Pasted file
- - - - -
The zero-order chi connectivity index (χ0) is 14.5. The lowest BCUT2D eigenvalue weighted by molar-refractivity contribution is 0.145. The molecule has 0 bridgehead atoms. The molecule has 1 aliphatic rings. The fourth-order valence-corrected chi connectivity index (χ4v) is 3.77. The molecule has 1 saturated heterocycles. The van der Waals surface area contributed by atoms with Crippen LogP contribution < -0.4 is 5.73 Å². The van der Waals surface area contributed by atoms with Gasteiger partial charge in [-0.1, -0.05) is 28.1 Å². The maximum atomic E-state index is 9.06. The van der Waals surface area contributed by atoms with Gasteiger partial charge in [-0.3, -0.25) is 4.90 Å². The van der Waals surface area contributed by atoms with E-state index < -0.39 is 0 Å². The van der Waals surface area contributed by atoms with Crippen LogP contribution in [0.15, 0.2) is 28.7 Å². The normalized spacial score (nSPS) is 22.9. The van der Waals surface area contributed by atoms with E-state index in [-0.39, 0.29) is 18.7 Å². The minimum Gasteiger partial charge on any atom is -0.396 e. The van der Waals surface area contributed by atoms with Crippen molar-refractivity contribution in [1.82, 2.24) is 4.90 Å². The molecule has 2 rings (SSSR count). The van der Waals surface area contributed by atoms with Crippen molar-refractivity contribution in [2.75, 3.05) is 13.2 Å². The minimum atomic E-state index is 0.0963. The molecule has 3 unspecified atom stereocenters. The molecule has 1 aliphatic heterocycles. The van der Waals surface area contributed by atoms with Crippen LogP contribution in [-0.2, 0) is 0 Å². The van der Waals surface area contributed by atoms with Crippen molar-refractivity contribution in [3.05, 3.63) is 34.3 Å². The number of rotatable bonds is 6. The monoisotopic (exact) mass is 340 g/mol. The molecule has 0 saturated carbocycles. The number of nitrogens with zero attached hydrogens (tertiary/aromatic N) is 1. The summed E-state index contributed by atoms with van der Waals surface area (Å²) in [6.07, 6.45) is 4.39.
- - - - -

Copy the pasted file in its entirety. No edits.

The zero-order chi connectivity index (χ0) is 14.5. The lowest BCUT2D eigenvalue weighted by molar-refractivity contribution is 0.145. The molecule has 0 bridgehead atoms. The molecule has 1 aliphatic rings. The fourth-order valence-corrected chi connectivity index (χ4v) is 3.77. The molecule has 1 saturated heterocycles. The van der Waals surface area contributed by atoms with Crippen LogP contribution < -0.4 is 5.73 Å². The van der Waals surface area contributed by atoms with Gasteiger partial charge in [-0.1, -0.05) is 28.1 Å². The maximum atomic E-state index is 9.06. The van der Waals surface area contributed by atoms with Gasteiger partial charge in [-0.3, -0.25) is 4.90 Å². The van der Waals surface area contributed by atoms with E-state index < -0.39 is 0 Å². The van der Waals surface area contributed by atoms with Crippen LogP contribution in [0.15, 0.2) is 28.7 Å². The normalized spacial score (nSPS) is 22.9. The van der Waals surface area contributed by atoms with E-state index in [-0.39, 0.29) is 18.7 Å². The minimum Gasteiger partial charge on any atom is -0.396 e. The van der Waals surface area contributed by atoms with Crippen molar-refractivity contribution in [1.82, 2.24) is 4.90 Å². The molecule has 2 rings (SSSR count). The van der Waals surface area contributed by atoms with Crippen molar-refractivity contribution in [2.75, 3.05) is 13.2 Å². The minimum atomic E-state index is 0.0963. The molecule has 3 unspecified atom stereocenters. The molecule has 1 aliphatic heterocycles. The van der Waals surface area contributed by atoms with Crippen LogP contribution in [-0.2, 0) is 0 Å². The van der Waals surface area contributed by atoms with Crippen molar-refractivity contribution in [3.05, 3.63) is 34.3 Å². The number of rotatable bonds is 6. The monoisotopic (exact) mass is 340 g/mol. The molecule has 0 saturated carbocycles. The number of nitrogens with zero attached hydrogens (tertiary/aromatic N) is 1. The summed E-state index contributed by atoms with van der Waals surface area (Å²) in [6.07, 6.45) is 4.39.